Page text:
• Mobile phone: Way too much texting/Whatsapping about: being hungry, what the cat just did, what’s new on Netflix, random song lyrics, pictures of the cat sleeping, the lack of chocolate in the house, a new song on the radio, questions about whether there’s anything edible in the house at all, and what has the cat brought in this time?  days4
  • Food: does this need an explanation?
  • Housework: As I sit down to write, little niggling thoughts poke at my brain – such as: ‘Just give the place a quick hoover’; ‘You only have to tidy that one overflowing drawer in the kitchen’; ‘Ten minutes to file paperwork’. All of these are lies. There is no way my perfectionism is going to let me not spring-clean the entire place from top to bottom.
  • Cats: both real and on Youtube. Cat doing a somersault, cats playing patty-cake, cats in boxes, real cat freaking himself out over nothing…   561-author-writing-a-book
  • Memes/ecards/cartoons: Mostly about felines. Sometimes about writing.
  • Things other people send or give you: emails, articles, books, leaflets, ‘read this’ links, ‘watch this’ videos, ‘listen to this’ podcasts, text messages checking you’re still alive…
  • Social life: Just kidding. I don’t have one of those.
  • Binges: A side-effect of my writerly single-mindedness (honestly, it’s really not a major personality flaw!). A tendency to binge on things that trigger my interest/curiosity/enthusiasm/nerdism. This might be films, television series, music, authors, art, artistes, history, psychology, social studies etc. The result of this trigger is spending an excessive amount of time (anything from a day to a month) ‘binging’ on that particular topic.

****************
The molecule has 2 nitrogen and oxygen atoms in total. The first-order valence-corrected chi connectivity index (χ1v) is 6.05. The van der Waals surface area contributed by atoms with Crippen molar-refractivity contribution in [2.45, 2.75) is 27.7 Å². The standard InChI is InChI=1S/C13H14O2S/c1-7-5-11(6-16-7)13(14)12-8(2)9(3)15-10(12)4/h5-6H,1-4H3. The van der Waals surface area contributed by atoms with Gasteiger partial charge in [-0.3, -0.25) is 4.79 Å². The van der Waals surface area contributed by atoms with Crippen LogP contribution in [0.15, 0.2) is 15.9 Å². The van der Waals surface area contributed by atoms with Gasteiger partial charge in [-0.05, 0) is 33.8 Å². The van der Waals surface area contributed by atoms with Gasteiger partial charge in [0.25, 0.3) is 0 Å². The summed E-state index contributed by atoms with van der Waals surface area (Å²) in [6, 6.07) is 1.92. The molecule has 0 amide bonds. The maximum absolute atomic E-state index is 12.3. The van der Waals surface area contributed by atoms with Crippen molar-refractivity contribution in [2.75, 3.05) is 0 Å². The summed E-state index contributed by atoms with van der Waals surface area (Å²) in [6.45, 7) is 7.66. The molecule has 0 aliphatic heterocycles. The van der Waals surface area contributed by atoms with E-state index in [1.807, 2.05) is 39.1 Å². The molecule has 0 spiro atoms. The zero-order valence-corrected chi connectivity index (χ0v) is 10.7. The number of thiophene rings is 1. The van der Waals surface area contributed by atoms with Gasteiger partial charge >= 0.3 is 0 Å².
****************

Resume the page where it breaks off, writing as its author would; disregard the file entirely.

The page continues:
• Books: That seductive mountain of unread books that beg for just a little attention – ‘Just one chapter,” they whisper. “Come and read us… it’s all right – you can say it’s part of your ‘creative process’. We won’t tell anyone…”
  • Research: Amazing how doing a quick search for ‘parts of a skateboard’ can find one reading, several hours later, a Wikipedia page on the parietal lobe.
  • ALL the stories: Trying to write a novel is like being a parent to a hundred children and having to neglect ninety-nine to get just one through to adulthood. Generally, my offspring are pretty well-behaved, but you always get a few who just won’t sit down and shut up.


That’s just a small sample of the dastardly forms that the DISTRACTION beast takes. I can be very good at recognising a DISRACTION ploy and clamping down on it hard and fast. However, just recently, the Look!-Over-There! master-mind caught me at a particularly vulnerable moment and completely derailed me from writing TDL#3. It was a two-pronged attack, which followed up a binge with a new story idea.

Low, DISTRACTION monster. Really low – even for you.

Being caught utterly off guard, I woke with a Short Story Idea in my head. Not one that was just content germinating quietly in the background, but one that jumped to the front of the queue and waved a hand vigorously in my face. So low was my resistance that I had a pathetic ten second struggle: